The Hunter and the Hunted

Having read both From the Mouth of the Whale and The Whispering Muse over the past few months, I was tempted (as mentioned in a previous post) to return my copy of Sjón’s final translated work, The Blue Fox, to the local library unread – so that I could read it another time.  In the end though, I couldn’t bring myself to do it as I was desperate to read more of the Icelandic writer’s tales… and I’m very glad I didn’t…

The Blue Fox (published by Telegram Books, translated by Victoria Cribb) is set in Iceland in 1883 and begins with a short chapter describing a hunt over snowy, mountainous terrain.  The Reverend Baldur Skuggason is in pursuit of a blue fox, a rare creature in these parts, and he is determined to bring down his prey.  Over thirty, sparsely-filled, poetic pages (a story which could easily stand alone as a work of fiction), man, fox and nature battle for supremacy in a fight to the death.  But this is just the prelude…

We then move back a couple of days and are introduced to the rest of the characters, among them the educated Fridrik B. Fridriksson and his housemaid Abba.  Fridrik has just finalised the arrangements for his poor servant’s funeral after her premature death (related to her Down’s Syndrome), sending the coffin off to Reverend Skuggason with the vicar’s half-wit assistant.  This part of the story initially appears to have little to do with what precedes it.  When we are granted glimpses into Fridrik’s past though, especially of the time when he encountered Abba, the writer begins to drop hints that there is more connecting the two parts of the story than you would expect at first glance…

As we move backwards and forwards in time, learning more about Fridrik’s history, life in the small Icelandic town and the epic hunt across the snowy landscape, the writer slowly reveals his intentions.  While the first section of the book appears to show a simple, but elegant, battle of wits between Skuggason and the fox, later events show that things are not quite so clear cut.  The more we read, the more we have to wonder – who exactly is hunting whom?

You’ve probably guessed this already from the few paragraphs I’ve written, but I loved The Blue Fox.  It’s a slight work, just over 100 pages, many of those containing very little writing, but it is so much more than that.  While barely managing to reach novella length, it is constructed with more flair and imagination than you’d find in most works of five times the size.  At times, particularly in the first part, the text resembles poetry more than prose, black paw-prints punctuating the snow-white expanses of the page, with Sjón’s trademark dry humour never far from the surface.  A good example of this is:
“The night was cold and of the longer variety.”
p.12 (Telegram Books, 2008)
By the way, that was the whole of page 12…
Once again, praise has to go to translator Victoria Cribb.  I loved her work on the other two Sjón books I’ve read, and this is another excellent piece of writing, a flawless effort which never feels like a translation.  A token example?  Oh, go on then…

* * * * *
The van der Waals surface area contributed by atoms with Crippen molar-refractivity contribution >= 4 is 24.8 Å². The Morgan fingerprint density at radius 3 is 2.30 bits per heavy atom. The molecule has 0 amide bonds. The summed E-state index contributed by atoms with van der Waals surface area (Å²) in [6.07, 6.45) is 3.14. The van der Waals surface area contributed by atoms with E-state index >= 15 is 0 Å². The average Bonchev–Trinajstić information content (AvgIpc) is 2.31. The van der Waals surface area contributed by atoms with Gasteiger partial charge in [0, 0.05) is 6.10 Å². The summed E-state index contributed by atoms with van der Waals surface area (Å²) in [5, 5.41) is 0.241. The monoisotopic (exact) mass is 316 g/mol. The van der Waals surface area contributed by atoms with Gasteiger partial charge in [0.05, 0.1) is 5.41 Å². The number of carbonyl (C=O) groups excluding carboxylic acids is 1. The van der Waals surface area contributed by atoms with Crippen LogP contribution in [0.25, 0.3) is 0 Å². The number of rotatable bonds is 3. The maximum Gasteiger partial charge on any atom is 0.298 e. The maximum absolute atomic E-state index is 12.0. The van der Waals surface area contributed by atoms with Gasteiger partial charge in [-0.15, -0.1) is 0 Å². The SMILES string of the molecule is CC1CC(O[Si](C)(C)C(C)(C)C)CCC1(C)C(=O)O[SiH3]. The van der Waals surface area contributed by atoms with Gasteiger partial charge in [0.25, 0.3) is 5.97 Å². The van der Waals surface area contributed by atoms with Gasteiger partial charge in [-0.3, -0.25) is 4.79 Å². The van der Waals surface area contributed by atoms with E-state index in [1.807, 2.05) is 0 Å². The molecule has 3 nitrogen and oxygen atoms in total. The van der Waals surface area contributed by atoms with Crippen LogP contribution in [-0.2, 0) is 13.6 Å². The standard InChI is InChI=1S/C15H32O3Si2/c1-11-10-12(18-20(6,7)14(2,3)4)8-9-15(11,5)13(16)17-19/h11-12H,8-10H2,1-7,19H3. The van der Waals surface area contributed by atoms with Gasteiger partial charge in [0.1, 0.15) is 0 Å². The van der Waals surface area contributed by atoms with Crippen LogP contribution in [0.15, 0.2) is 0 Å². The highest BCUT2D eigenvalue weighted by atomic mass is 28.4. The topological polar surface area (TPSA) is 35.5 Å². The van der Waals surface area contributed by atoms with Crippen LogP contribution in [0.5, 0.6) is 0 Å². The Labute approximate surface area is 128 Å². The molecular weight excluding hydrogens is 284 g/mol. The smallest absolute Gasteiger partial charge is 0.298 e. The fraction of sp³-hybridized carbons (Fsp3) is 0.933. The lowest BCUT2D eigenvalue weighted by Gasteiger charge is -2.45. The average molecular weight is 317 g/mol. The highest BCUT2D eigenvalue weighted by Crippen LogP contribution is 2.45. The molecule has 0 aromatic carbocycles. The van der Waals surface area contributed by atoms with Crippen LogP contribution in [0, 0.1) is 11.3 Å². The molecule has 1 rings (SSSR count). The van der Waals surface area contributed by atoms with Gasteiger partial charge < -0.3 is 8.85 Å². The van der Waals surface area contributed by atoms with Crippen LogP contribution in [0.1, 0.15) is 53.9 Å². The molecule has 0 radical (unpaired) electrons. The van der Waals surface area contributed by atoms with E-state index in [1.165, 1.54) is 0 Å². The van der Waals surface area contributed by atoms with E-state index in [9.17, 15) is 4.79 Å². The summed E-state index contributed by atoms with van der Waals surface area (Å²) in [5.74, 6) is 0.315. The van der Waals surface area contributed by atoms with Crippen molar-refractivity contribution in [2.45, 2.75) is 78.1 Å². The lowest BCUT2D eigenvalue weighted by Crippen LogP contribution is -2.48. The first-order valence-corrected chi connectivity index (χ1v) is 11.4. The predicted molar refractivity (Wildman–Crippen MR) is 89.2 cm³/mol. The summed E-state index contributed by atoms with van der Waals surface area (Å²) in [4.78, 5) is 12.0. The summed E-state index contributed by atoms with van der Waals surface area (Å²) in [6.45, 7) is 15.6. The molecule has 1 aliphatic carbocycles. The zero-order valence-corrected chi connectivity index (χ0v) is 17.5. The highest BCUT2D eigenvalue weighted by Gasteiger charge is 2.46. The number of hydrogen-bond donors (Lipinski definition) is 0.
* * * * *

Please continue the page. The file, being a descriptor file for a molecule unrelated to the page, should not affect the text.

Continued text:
“There was a whining in the air.
     A ptarmigan hurtled past, a hair’s breadth from the man, driven before the wind.  It was followed by a falcon, flying high with sure and steady wing-beats.
     The man turned away from the blast, tightened his scarf and wrapped the shoulder strap three times round his right arm so the bag rested tight against his hip.
     He was not too late for the storm.” p.12
I think that one thing above all shows how much of a fan I am of Ms. Cribb’s work – I didn’t even have to open the book to check the translator’s name 🙂
There are a lot of things which I could say about The Blue Fox, but there really isn’t much point because it’s a short book, and most of the fun would be spoiled by my laying the plot even barer than I already have.  It’s great – read it.
Off you go now…

11 thoughts on “The Hunter and the Hunted

  1. Have this but have been putting off reading it, saving it for a time I can indulge myself & have exclusive time for myself to luxuriate in his writing which as you say is poetic, but then he is also a poet, which for me is bonus points. But reading your post is making it harder not to resist the temptation & just dive in.


  2. Gary – Well, I'm pushing hard for the publishers to get cracking on the next one 😉

    Jo – Sjón is a great writer to start with in terms of literary fiction – oh, and I'm doing another Icelandic post on Thursday too 🙂

    Séamus – All three so far have been very intriguing and enjoyable reads – now the wait for the next translation begins…

    Sandra – I think after some of the action in 'The Blue Fox', I'd be wanting something a fair bit stronger than tea 😉

    Can you request purchase orders at your library? I did that for 'New Finnish Grammar', and while it took a while, they got there in the end.


  3. Indeed, I've finished it now [tried to spread it out to make it last as long as possible but even so it was over so quickly], wonderful read and as you gave mention to in your review it's a fantastic translation by Ms Cribb! You can quickly tell a fine translation, it just has a nice easy flow, it makes reading the story such a pleasure. Anyway I've purchased another of his books, The Whispering Muse, looking forward to that.


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